A few years ago I was walking around my neighborhood filled with Christmas lights. I stopped at a house I always admired. It was decorated in white twinkling lights, wooden soldiers standing guard on their steps, a life sized Santa  in the yard, big red bows adorning the doors. 

   My mind replayed Christmas Eve festivities as a child. Every year my family gathered, cooked a huge meal of fish, pasta, and of course desserts. I got to see cousins and friends who I felt safe with.  I loved this holiday as it was a break from the loneliness I felt daily.  It meant hope, for gifts, for connection, for a new year. And of course, it was a break from school. Although I loved learning, I felt isolated and disconnected from my classmates, not knowing how to make friends.

I was shy.  At least part of me was shy. In school, I hardly spoke.  But here now, with friends and cousins another part was laughing, talking, and having fun. I relished in the feelings of warmth and comfort that this part experienced.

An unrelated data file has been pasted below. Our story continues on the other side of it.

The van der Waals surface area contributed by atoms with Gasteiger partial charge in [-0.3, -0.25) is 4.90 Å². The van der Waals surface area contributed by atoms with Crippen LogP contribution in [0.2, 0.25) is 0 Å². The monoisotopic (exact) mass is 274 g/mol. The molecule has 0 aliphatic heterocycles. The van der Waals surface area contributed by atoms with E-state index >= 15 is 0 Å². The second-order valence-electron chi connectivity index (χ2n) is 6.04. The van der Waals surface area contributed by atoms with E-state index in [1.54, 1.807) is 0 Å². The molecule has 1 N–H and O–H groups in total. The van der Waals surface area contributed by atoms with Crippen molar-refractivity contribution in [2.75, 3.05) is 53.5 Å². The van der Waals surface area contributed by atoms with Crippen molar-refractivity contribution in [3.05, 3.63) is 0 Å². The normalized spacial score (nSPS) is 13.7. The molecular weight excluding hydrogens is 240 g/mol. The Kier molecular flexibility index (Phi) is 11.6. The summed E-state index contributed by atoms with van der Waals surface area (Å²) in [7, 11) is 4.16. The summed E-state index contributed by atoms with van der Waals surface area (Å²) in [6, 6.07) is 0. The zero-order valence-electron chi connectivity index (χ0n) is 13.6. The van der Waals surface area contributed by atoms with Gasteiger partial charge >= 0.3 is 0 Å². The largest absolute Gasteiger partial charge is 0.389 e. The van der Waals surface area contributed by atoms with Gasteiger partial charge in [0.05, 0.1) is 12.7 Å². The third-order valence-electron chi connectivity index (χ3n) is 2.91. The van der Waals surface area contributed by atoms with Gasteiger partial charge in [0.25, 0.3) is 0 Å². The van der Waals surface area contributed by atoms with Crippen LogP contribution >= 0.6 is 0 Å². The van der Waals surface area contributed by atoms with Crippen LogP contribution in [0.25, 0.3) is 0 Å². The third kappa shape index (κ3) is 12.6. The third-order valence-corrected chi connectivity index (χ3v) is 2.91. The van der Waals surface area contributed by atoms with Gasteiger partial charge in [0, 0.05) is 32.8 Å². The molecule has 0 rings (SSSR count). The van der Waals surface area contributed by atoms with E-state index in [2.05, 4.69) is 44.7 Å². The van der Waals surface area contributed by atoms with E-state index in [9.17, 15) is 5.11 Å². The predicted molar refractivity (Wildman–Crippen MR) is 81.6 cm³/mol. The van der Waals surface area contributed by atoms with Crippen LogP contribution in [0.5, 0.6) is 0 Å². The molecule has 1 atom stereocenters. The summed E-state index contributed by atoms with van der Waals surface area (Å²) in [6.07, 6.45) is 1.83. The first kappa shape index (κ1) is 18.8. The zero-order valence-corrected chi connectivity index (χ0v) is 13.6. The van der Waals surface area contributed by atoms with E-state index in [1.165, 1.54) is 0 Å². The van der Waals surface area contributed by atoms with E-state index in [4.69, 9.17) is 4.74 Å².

I noticed a sharp pain developing in my arm. And, the scenes of festivities began to morph into flashes of times I had been alone on the same holiday.

There was plenty of material to draw upon. I was sick with chronic illnesses, depression and heartache and this demanded all my attention. Being around family and friends had been  overwhelming for some time, and I spent my holidays with my symptoms, and thoughts, cuddled up on a couch engrossed in these stories.

On this night, the memories of these times of loneliness came with scripts playing in my mind, about how “unloved” I was and “rightfully so.”  I “deserved” it. The sharp pain in my arm increased. I was used to these background scenes playing in my mind and body,  usually they became the main show and the part inside that began sobbing, the main character.